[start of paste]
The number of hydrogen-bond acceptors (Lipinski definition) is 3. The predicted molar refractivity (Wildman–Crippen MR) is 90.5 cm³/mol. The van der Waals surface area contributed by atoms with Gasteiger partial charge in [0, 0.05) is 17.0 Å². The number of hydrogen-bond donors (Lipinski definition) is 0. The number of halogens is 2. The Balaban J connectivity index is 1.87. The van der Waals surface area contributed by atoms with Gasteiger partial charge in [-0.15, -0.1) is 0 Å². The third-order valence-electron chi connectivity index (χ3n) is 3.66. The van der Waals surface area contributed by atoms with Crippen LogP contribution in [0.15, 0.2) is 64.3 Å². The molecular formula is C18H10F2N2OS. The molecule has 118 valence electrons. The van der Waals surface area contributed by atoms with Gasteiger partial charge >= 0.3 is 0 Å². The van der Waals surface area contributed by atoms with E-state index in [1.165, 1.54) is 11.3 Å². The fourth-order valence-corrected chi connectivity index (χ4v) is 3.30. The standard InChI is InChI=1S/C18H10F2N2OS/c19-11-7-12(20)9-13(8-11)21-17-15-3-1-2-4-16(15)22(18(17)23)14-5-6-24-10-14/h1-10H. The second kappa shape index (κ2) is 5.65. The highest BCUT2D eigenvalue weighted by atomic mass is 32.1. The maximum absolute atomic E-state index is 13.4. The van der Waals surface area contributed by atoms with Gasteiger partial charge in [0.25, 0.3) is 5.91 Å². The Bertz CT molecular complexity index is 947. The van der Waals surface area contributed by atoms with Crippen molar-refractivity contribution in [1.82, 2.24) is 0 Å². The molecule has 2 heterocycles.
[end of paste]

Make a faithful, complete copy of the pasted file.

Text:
The number of hydrogen-bond acceptors (Lipinski definition) is 3. The predicted molar refractivity (Wildman–Crippen MR) is 90.5 cm³/mol. The van der Waals surface area contributed by atoms with Gasteiger partial charge in [0, 0.05) is 17.0 Å². The number of hydrogen-bond donors (Lipinski definition) is 0. The number of halogens is 2. The Balaban J connectivity index is 1.87. The van der Waals surface area contributed by atoms with Gasteiger partial charge in [-0.15, -0.1) is 0 Å². The third-order valence-electron chi connectivity index (χ3n) is 3.66. The van der Waals surface area contributed by atoms with Crippen LogP contribution in [0.15, 0.2) is 64.3 Å². The molecular formula is C18H10F2N2OS. The molecule has 118 valence electrons. The van der Waals surface area contributed by atoms with Gasteiger partial charge >= 0.3 is 0 Å². The van der Waals surface area contributed by atoms with E-state index in [1.165, 1.54) is 11.3 Å². The fourth-order valence-corrected chi connectivity index (χ4v) is 3.30. The standard InChI is InChI=1S/C18H10F2N2OS/c19-11-7-12(20)9-13(8-11)21-17-15-3-1-2-4-16(15)22(18(17)23)14-5-6-24-10-14/h1-10H. The second kappa shape index (κ2) is 5.65. The highest BCUT2D eigenvalue weighted by atomic mass is 32.1. The maximum absolute atomic E-state index is 13.4. The van der Waals surface area contributed by atoms with Gasteiger partial charge in [0.25, 0.3) is 5.91 Å². The Bertz CT molecular complexity index is 947. The van der Waals surface area contributed by atoms with Crippen molar-refractivity contribution in [1.82, 2.24) is 0 Å². The molecule has 2 heterocycles.